9. #69
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    Quote Originally Posted by FionaZuppa View Post
    did i miss something. doesnt the EGC have to tie to the GEC at some point?
    once tied, 4 million volts travels everywhere, everything has some ohms
    Quote Originally Posted by FionaZuppa View Post
    ...the point was, LPS is to be tied to GEC.
    ...
    which means a % of the LPS amps also runs over EGC to wherever, hence why i said LPS systems should really be isolated from the wiring of a structure. but, isolation is not ez w/ lightning.
    Quote Originally Posted by mivey View Post
    Do you have evidence to support that isolating the LPS rather than bonding is a better solution?

    Quote Originally Posted by FionaZuppa View Post
    are you really asking this question???

    IEC 62305

    The isolation IEC 62305 is talking about is using a shielding scheme, like you would see at a power substation. The isolation does not mean not connected to the electrical system as you have proposed. It is still bonded.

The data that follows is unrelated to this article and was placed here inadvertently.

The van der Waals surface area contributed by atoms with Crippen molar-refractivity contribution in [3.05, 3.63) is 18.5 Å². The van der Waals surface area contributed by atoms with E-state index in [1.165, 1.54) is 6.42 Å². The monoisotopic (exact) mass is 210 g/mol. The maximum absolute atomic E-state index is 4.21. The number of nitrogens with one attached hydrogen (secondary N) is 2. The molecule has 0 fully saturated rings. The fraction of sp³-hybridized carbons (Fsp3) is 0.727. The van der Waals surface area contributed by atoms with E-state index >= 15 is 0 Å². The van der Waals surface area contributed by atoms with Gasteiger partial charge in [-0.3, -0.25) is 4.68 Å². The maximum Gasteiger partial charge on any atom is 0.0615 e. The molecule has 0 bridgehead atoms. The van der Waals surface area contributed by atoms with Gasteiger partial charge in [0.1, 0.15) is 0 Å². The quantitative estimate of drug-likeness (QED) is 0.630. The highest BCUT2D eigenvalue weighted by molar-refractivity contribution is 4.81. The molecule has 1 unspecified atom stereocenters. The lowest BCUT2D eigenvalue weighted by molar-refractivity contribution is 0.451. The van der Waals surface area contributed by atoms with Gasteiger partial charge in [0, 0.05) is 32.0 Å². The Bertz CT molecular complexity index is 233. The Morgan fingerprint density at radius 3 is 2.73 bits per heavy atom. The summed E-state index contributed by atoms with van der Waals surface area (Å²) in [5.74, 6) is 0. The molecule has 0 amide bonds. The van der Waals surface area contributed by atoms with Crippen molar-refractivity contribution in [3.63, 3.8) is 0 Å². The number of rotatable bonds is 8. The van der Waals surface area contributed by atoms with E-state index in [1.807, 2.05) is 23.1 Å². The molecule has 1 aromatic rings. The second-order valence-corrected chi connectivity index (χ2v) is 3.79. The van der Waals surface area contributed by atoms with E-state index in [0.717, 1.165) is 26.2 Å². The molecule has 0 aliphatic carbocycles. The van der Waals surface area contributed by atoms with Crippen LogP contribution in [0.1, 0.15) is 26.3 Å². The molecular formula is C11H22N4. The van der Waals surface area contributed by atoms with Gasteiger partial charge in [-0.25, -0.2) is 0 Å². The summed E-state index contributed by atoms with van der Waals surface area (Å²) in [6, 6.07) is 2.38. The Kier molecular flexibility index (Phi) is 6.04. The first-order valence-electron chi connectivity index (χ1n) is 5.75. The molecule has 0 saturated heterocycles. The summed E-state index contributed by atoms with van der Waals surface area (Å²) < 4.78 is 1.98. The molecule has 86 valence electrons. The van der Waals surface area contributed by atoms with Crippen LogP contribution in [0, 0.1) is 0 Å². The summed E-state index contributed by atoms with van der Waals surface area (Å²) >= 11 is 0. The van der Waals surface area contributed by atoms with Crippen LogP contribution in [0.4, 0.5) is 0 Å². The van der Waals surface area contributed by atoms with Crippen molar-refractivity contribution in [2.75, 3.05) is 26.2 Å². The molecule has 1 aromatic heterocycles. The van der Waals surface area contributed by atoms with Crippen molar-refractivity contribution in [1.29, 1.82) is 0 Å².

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  10. #70
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    Quote Originally Posted by FionaZuppa View Post
    isolated LPS is also magnitudes harder to do for say the Empire State Building (or the like).
    Shielding depends on the shield being the tallest thing around so there is the rub with isolating the ESB.

    That said, you can still cover a tall building and have lightning electrodes installed taller than stuff on the roof (again, a problem for the ESB because of the very tall stuff on the roof, like attennas).